To me, love from me.x
This is my first foray into the world of making chocolates, and I’m pleased to report it has been a resounding success! Loved ones were the recipient of early Christmas presents as I was far too excited to wait for the big day, oops! I really must work on my patience, but I’m sure if you make these and can bear to give them away then you won’t want to wait either. These also work without the Baileys as a chocolate ganache, you could always experiment and make the ganache with white chocolate and the case with milk chocolate and vice versa. Prepare to become very popular…
If you’d rather start off a little simpler, forget the ganache and follow the stages for the cases, but instead of thin layers, fill some festive moulds to make solid chocolate shapes which are just as tasty!
I would recommend doing some research into tempering chocolate (that is, the technique of melting the chocolate so that it remains glossy with a nice ‘snap’ when you bite into it, avoiding the unsightly white bloom that you sometimes see when chocolate has got too warm in summer), there are some excellent details guides floating about but I will do my best to explain what I have learned.
The #1 golden rule: Don’t let any water come into contact with your melting chocolate, not even a drop. It will cause it to ‘seize’ and form a solid lumpen mess, and it’s a crying shame to waste good chocolate.
Chocolate chips should also be avoided, as they are formulated to hold their shape during baking, when you want the opposite! Some people find success by microwaving the chocolate, but I prefer to temper it in an improvised bain marie set up, with a pyrex/heatproof bowl over a pan of boiling water, just enough so that it doesn’t touch the bottom of the bowl, complete with my trusty thermospatula to keep an eye on the heat.
For this recipe, because the ganache can sometimes take a while to thicken in the fridge (an hour and a half the first time I made these!) I prefer to make the ganache first and then make the shells while it sets, but you can do it the other way round if you like.
You will need
Silicone chocolate mould (I got mine from http://www.lakeland.co.uk/16442/Silicone-Chocolate-Box-Shapes)
For the outer shells/cases:
200g milk chocolate (I use Tesco Finest milk chocolate for cooking, as I’ve had excellent results without breaking the bank. You can use any good quality chocolate though.)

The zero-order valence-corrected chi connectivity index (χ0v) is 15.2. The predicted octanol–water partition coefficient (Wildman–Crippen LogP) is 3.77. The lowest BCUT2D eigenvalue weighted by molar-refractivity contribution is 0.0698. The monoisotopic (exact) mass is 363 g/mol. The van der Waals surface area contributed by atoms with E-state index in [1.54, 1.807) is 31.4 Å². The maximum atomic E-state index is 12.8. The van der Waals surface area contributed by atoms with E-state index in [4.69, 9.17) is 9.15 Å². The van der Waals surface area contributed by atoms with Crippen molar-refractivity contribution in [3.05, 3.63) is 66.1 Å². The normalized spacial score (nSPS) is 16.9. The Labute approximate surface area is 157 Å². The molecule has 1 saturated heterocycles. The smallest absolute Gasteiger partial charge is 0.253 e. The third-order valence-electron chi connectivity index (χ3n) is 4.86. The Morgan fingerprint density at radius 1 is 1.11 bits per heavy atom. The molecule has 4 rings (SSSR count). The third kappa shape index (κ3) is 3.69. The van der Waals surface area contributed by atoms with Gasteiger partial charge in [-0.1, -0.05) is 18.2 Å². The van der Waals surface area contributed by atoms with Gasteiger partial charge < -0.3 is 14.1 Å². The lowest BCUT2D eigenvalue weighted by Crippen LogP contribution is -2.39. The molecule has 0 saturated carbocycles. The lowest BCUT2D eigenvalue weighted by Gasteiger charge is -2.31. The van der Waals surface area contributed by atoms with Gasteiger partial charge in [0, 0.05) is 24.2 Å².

For the ganache:
35ml Baileys (or 50ml if you want a stronger flavour)
120ml double cream
60g unsalted butter
140g milk chocolate
For the ganache:
1) Chop up the 140g milk chocolate for your ganache into small pieces.
2) In a saucepan, melt the butter. Add the cream and heat until it just reaches boiling, stirring all the time.
3) Remove the pan from the heat. Add the Baileys and chopped chocolate, stirring while it melts.
4) Place in a bowl in the fridge with cling film over it to thicken (this can take an hour or so, you could even do this overnight if you like but it might make it a bit harder to distribute evenly.) Check every half hour or so and stir.
For the casing:
1) Chop up the 200g milk chocolate. Set 50g to one side.
Resist. It’s worth it!
2)Pour about 2 inches of boiling water into a saucepan. Set a heatproof/pyrex bowl over the top, ensuring the bottom of the bowl doesn’t touch the water. Add 150g of the chocolate to the bowl, and stir until it melts, until it reaches 110f/43c for milk or white, or 115f/48c for dark.
3) Remove from the heat, wrap the bottom of the bowl in a tea towel. Add the remaining 50g of chocolate, the heat of the existing chocolate will melt this down. Keep stirring until the temperature drops to 28c/82f.
4)Heat again slowly to 32c/88f. Do not let it exceed this. Using a spoon or a silicone pastry brush, spread a thin layer around the moulds. You can do two or three thin layers if you like, so don’t worry if the first one looks a little thin. Put in the fridge to set for a few minutes between layers.
Don’t worry if it’s a little messy!
5) Pipe (or spoon if you don’t have a piping bag) the ganache until each mould, ensuring it doesnt go all the way to the top.
6)Spoon the remaining melted chocolate over the top to form a ‘lid’. Place into the fridge to set.
See? Messy! Chocolatey, tasty mess.
7)Ideally after an hour minimum, the chocolates should pop out of the mould easily. You can trim any of the excess chocolate from the edges for a neat appearance.
Trimming any excess from the edges. Note the nice shine from the tempering.
Lonely truffle. It’ll be sad if you don’t eat it.
8) Enjoy! I put this into bags of five for gifts, you could mix these with solid chocolate shapes or other flavours of truffles.
Once you’re feeling a bit more confident, you can experiment with different flavour combinations/decorations. Next up is white chocolate truffles with chambord liqueur filling! Check back soon.